Journal of Sol-Gel Science and Technology

, Volume 77, Issue 2, pp 325–334 | Cite as

Ultralow-density double-layer silica aerogel fabrication for the intact capture of cosmic dust in low-Earth orbits

  • Makoto TabataEmail author
  • Hideyuki Kawai
  • Hajime Yano
  • Eiichi Imai
  • Hirofumi Hashimoto
  • Shin-ichi Yokobori
  • Akihiko Yamagishi
Original Paper


The fabrication of an ultralow-density hydrophobic silica aerogel for the intact capture cosmic dust during the Tanpopo mission is described. The Tanpopo experiment performed on the International Space Station orbiting the Earth includes the collection of terrestrial and interplanetary dust samples on a silica aerogel capture medium exposed to space for later ground-based biological and chemical analyses. The key to the mission’s success is the development of high-performance capture media, and the major challenge is to satisfy the mechanical requirements as a spacecraft payload while maximizing the performance for intact capture. To this end, an ultralow-density (0.01 g cm−3) soft aerogel was employed in combination with a relatively robust 0.03 g cm−3 aerogel. A procedure was also established for the mass production of double-layer aerogel tiles formed with a 0.01 g cm−3 surface layer and a 0.03 g cm−3 open-topped, box-shaped base layer, and 60 aerogel tiles were manufactured. The fabricated aerogel tiles have been demonstrated to be suitable as flight hardware with respect to both scientific and safety requirements.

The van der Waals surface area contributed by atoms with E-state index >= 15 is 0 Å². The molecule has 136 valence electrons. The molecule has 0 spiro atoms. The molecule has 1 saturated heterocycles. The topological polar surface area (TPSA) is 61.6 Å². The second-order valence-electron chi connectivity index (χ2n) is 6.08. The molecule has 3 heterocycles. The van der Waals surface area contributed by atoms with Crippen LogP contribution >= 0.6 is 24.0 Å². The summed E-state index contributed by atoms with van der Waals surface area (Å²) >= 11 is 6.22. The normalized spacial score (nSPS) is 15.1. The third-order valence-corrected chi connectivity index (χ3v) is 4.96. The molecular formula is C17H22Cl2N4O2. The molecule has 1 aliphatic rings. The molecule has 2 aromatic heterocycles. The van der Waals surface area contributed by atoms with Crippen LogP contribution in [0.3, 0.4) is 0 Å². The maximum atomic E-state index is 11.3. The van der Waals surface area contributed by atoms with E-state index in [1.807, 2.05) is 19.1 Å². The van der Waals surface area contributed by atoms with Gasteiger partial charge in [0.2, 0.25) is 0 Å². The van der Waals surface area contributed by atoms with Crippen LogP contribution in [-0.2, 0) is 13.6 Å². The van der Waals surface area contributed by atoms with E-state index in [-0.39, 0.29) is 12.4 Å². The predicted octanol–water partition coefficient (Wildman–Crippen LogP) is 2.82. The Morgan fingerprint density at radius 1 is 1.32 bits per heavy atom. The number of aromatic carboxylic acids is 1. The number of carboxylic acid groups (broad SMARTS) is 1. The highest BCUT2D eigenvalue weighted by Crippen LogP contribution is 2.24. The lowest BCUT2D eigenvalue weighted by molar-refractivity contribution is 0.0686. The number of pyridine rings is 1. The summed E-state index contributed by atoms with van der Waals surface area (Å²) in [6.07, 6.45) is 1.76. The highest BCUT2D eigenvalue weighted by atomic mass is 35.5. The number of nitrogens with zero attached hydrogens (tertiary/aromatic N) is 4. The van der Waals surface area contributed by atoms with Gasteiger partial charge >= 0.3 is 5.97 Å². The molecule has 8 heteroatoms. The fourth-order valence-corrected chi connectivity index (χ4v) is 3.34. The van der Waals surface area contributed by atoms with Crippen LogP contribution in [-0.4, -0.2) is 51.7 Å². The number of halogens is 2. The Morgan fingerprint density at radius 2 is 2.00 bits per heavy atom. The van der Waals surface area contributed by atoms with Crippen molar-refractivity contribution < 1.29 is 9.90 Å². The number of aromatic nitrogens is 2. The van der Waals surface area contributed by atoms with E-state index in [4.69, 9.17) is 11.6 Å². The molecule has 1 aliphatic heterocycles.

Graphical Abstract


Silica aerogel Sol–gel polymerization Supercritical drying Cosmic dust Astrobiology Tanpopo 



The authors are grateful to the members of the Tanpopo Collaboration and Prof. I. Adachi of the High Energy Accelerator Research Organization (KEK) in Japan for their assistance with the aerogel design, development, and fabrication. This study was supported in part by the Space Plasma Laboratory at ISAS, JAXA, and we would like to thank Dr. S. Hasegawa and the crew for their two-stage light-gas gun operation.


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Copyright information

© Springer Science+Business Media New York 2015

Authors and Affiliations

  • Makoto Tabata
    • 1
    • 2
    Email author
  • Hideyuki Kawai
    • 1
  • Hajime Yano
    • 2
  • Eiichi Imai
    • 3
  • Hirofumi Hashimoto
    • 2
  • Shin-ichi Yokobori
    • 4
  • Akihiko Yamagishi
    • 4
  1. 1.Department of PhysicsChiba UniversityChibaJapan
  2. 2.Institute of Space and Astronautical Science (ISAS)Japan Aerospace Exploration Agency (JAXA)SagamiharaJapan
  3. 3.Department of BioengineeringNagaoka University of TechnologyNagaokaJapan
  4. 4.Department of Applied Life SciencesTokyo University of Pharmacy and Life SciencesHachiojiJapan

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